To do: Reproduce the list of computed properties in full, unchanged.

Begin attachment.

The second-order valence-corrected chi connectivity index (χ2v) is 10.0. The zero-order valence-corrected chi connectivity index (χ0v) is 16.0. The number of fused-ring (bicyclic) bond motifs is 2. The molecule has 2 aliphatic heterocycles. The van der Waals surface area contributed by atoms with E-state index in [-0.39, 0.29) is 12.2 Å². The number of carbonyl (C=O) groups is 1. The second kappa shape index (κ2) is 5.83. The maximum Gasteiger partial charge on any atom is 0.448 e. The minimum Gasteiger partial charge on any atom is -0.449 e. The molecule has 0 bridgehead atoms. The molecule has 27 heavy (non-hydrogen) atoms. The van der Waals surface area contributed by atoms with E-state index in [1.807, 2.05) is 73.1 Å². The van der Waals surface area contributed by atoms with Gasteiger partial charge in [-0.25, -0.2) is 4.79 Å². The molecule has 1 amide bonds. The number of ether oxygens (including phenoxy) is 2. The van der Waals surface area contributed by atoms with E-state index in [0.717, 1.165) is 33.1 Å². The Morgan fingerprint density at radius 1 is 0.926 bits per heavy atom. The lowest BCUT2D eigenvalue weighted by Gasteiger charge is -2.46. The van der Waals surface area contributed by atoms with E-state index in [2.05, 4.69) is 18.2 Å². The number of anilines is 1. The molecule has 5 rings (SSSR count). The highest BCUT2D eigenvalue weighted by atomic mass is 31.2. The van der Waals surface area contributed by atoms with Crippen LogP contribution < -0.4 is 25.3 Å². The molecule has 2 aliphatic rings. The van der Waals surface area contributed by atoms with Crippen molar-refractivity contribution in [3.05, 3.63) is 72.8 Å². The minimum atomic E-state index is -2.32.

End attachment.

The second-order valence-corrected chi connectivity index (χ2v) is 10.0. The zero-order valence-corrected chi connectivity index (χ0v) is 16.0. The number of fused-ring (bicyclic) bond motifs is 2. The molecule has 2 aliphatic heterocycles. The van der Waals surface area contributed by atoms with E-state index in [-0.39, 0.29) is 12.2 Å². The number of carbonyl (C=O) groups is 1. The second kappa shape index (κ2) is 5.83. The maximum Gasteiger partial charge on any atom is 0.448 e. The minimum Gasteiger partial charge on any atom is -0.449 e. The molecule has 0 bridgehead atoms. The molecule has 27 heavy (non-hydrogen) atoms. The van der Waals surface area contributed by atoms with E-state index in [1.807, 2.05) is 73.1 Å². The van der Waals surface area contributed by atoms with Gasteiger partial charge in [-0.25, -0.2) is 4.79 Å². The molecule has 1 amide bonds. The number of ether oxygens (including phenoxy) is 2. The van der Waals surface area contributed by atoms with E-state index in [0.717, 1.165) is 33.1 Å². The Morgan fingerprint density at radius 1 is 0.926 bits per heavy atom. The lowest BCUT2D eigenvalue weighted by Gasteiger charge is -2.46. The van der Waals surface area contributed by atoms with E-state index in [2.05, 4.69) is 18.2 Å². The number of anilines is 1. The molecule has 5 rings (SSSR count). The highest BCUT2D eigenvalue weighted by atomic mass is 31.2. The van der Waals surface area contributed by atoms with Crippen LogP contribution < -0.4 is 25.3 Å². The molecule has 2 aliphatic rings. The van der Waals surface area contributed by atoms with Crippen molar-refractivity contribution in [3.05, 3.63) is 72.8 Å². The minimum atomic E-state index is -2.32.